American Depository Receipt (ADR)

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Written By
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Dan Buckley
Dan Buckley is an US-based trader, consultant, and part-time writer with a background in macroeconomics and mathematical finance. He trades and writes about a variety of asset classes, including equities, fixed income, commodities, currencies, and interest rates. As a writer, his goal is to explain trading and finance concepts in levels of detail that could appeal to a range of audiences, from novice traders to those with more experienced backgrounds.

An American Depository Receipt (ADR) allows US investors easier access to ownership of foreign public companies. They are also beneficial for foreign companies as they enhance investor interest in their shares beyond their own domestic market.

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ADRs are issued by a US bank in the form of a negotiable certificate, each of which represents a certain number of shares of a foreign stock on a US exchange. They are priced at a level that may be most appropriate to ensure maximum investor interest.

If the ADR share price is too high, it may discourage some investors from investing. This may give the impression that it’s “expensive” or deter investors from purchasing shares in any significant volume. On the other hand, if the share price is too low, the ADR may appear more speculative.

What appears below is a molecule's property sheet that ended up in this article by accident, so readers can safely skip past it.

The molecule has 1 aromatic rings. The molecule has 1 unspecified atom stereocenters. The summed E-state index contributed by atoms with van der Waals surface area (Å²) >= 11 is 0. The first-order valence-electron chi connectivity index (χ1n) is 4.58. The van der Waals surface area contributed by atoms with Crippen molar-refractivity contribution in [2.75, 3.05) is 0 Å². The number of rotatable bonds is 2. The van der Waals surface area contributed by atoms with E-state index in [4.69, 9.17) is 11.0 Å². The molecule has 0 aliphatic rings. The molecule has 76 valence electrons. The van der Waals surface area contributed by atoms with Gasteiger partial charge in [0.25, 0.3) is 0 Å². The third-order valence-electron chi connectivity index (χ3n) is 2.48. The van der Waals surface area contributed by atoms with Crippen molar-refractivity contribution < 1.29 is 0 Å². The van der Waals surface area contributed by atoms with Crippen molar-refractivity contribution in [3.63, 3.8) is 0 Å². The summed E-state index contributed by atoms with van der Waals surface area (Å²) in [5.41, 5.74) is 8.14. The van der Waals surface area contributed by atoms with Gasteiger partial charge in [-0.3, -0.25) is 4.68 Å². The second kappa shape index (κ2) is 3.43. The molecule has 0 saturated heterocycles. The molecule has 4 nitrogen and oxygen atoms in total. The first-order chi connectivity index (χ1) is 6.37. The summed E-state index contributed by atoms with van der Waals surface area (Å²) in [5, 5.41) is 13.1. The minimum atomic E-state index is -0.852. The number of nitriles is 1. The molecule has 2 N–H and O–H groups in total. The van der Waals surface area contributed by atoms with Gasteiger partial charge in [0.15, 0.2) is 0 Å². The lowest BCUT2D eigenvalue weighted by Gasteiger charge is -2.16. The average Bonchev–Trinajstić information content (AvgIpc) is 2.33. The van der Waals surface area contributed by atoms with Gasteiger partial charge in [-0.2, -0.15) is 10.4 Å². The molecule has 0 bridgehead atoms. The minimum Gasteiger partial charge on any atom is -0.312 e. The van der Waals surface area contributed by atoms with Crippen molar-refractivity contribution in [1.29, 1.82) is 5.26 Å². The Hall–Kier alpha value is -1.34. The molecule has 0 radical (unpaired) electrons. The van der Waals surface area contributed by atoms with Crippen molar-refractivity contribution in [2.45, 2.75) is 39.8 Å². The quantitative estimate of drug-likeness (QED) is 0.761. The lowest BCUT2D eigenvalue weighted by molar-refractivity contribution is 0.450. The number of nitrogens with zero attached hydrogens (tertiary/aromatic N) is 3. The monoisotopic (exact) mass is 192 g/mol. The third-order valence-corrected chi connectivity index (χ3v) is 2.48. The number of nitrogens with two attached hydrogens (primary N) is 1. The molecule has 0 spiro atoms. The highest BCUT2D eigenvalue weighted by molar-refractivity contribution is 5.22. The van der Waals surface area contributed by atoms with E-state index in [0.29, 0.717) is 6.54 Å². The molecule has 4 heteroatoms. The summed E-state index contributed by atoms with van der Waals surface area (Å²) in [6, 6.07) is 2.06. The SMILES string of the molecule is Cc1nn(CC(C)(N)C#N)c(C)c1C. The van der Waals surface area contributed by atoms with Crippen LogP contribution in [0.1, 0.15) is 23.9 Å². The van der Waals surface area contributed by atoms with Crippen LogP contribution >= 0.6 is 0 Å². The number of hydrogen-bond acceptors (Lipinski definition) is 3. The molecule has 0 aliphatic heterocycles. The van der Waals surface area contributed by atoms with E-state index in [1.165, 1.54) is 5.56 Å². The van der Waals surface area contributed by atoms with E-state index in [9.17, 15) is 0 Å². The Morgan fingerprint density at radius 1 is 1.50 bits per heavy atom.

Common exchanges for ADR listing include the NYSE, NASDAQ, and occasionally over-the-counter (OTC).

ADRs are issued in US dollars, receive dividends and capital gains in US dollars, and the underlying security is held by a US bank overseas. Dividends, however, will be converted from the company’s domestic currency to US dollars. This exposes ADRs to foreign exchange risks, currency conversion fees, and foreign taxes.

Nonetheless, before ADRs were first created in 1927, US investors were forced to buy non-US listed companies on foreign exchanges. With currency risk and regulatory disparities, there became market demand for US-based products to ease concerns over these drawbacks.

Each company listed on public exchanges is subject to the laws implemented by each country or jurisdiction’s regulatory body. Accordingly, foreign companies could provide financial information in such a way that is subject to very different presenting or accounting standards relative to what might be enforced by the Securities Exchange Commission (SEC), the US-based agency that oversees the US securities industry. This could lead to investors misunderstanding important information regarding a company’s financials.

ADR Trading for Day Traders

ADRs are a convenient way for US-based day traders to receive access to foreign shares without needing to transact on foreign exchanges. Given ADRs must comply with SEC regulations and domestic accounting standards, the company can be realistically compared alongside industry competitors.

Popular ADRs include Alibaba (BABA), Teva Pharmaceutical (TEVA), Vale SA (VALE), and (JD).